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Cowboys End the Guessing, Fire Gailey After Two Years

From Associated Press

Chan Gailey was fired as coach of the Dallas Cowboys on Tuesday, two days after the team was knocked out of the playoffs in the first round.

“This decision I had to make is about football,” owner Jerry Jones said in Irving, Texas. “It wasn’t about egos. It wasn’t about contentiousness.”

Jones did not give a specific reason for firing Gailey, 48, but said it would take too much time and energy to get “everyone on the same page” for next season. Quarterback Troy Aikman reportedly was frustrated with Gailey’s offense.

Gailey, who came to Dallas after being the offensive coordinator in Pittsburgh, led the Cowboys to an 18-14 record in two regular seasons, but the team was eliminated from the playoffs in the first round both years.

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Gailey, the fourth coach in the team’s 40-year history and the third that Jones has hired, leaves with the dubious distinction of being the first without a Super Bowl victory. His tenure also was the shortest.

There was no immediate word on a replacement. Washington Coach Norv Turner, a former Dallas offensive coordinator, is beloved by many players--especially Aikman--but he is under contract with the Redskins.

Jones is likely to seek an offensive-minded coach. Other possibilities include St. Louis Ram offensive coordinator Mike Martz and Denver’s offensive coordinator and quarterbacks coach Gary Kubiak.

Gailey, believed to be among the NFL’s lowest-paid coaches at $500,000 a season, has three years left on his contract.

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The NFL issued a record $154,000 in fines to 23 players after a melee during Saturday’s Redskin-Detroit Lion playoff game.

Redskin guard Tre’ Johnson, who struck an official after order had been restored, received the biggest punishment: a $50,000 fine and a one-game suspension for the first game of next season.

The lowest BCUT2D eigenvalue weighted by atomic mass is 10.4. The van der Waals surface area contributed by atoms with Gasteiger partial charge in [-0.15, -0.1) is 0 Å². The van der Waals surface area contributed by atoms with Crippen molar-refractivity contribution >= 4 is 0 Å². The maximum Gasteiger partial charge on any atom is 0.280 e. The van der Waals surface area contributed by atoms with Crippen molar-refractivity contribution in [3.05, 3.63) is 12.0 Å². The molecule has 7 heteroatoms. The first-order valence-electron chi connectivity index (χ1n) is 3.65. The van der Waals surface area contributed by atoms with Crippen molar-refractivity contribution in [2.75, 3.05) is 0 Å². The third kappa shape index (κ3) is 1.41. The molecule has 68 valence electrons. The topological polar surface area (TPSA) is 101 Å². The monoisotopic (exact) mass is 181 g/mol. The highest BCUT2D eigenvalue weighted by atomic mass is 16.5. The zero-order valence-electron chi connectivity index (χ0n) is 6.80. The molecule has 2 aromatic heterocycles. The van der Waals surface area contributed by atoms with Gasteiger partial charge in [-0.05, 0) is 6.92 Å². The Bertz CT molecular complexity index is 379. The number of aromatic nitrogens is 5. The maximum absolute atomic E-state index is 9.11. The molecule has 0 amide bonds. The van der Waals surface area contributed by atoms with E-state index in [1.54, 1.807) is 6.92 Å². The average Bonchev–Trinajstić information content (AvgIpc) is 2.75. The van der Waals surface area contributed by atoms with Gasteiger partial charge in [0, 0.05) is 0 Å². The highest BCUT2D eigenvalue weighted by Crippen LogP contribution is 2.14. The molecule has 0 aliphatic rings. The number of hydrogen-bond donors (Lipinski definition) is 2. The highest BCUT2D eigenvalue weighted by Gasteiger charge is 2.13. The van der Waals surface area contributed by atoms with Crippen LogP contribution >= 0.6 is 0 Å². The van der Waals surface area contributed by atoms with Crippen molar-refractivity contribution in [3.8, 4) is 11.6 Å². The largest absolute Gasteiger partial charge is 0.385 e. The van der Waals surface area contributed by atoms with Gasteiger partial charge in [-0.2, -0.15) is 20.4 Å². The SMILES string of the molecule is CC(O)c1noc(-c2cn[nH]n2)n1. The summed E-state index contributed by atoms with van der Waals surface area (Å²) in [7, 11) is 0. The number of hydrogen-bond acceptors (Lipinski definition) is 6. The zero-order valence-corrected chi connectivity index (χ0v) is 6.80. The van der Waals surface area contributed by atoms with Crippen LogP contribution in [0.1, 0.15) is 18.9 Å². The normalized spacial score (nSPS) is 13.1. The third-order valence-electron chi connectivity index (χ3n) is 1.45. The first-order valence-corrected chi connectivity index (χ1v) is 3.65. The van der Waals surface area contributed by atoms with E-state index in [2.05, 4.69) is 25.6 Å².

Johnson, however, will be allowed to play in the Redskins’ playoff game Saturday at Tampa Bay.

The melee started when Redskin quarterback Brad Johnson wrestled with Lion defensive end Robert Porcher over what he called a “cheap shot’ after an interception.

Johnson was fined $12,500 for fighting. Porcher was fined $10,000 for fighting. Five other players were fined $7,500 for fighting.

Four Redskins were fined $5,000 for coming off the bench. Others were fined $3,000 or $1,500 for “unnecessarily entering a fight area.”

The fines surpassed the $145,500 issued to 35 Pittsburgh and Houston players for a fight at Three Rivers Stadium on Nov. 16, 1996.

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Quarterback Mark Brunell of the Jacksonville Jaguars practiced for the first time since spraining his knee Dec. 26. Brunell said the knee was at about 95% and he expects to play Saturday against the Miami Dolphins. . . . Bruce DeHaven was fired as Buffalo’s special-teams coach, three days after his unit gave up the controversial game-winning kickoff return for a touchdown in the Bills’ playoff loss to Tennessee. . . . Jevon Kearse, the Tennessee Titan defensive end who had a rookie record of 14 1/2 sacks, earned all but one vote as Associated Press defensive rookie of the year from a nationwide panel of 50 media members. Washington cornerback Champ Bailey received the other vote. . . . Green Bay Packer receivers Antonio Freeman and Charles Jordan were charged with misdemeanor obstruction for allegedly lying to police about a traffic accident that injured a female passenger. They each face up to nine months in jail and a $10,000 fine if convicted. Freeman had told officers he was not driving during the Dec. 22 accident, but after a witness came forward, the players acknowledged that Freeman, and not Jordan, was behind the wheel.


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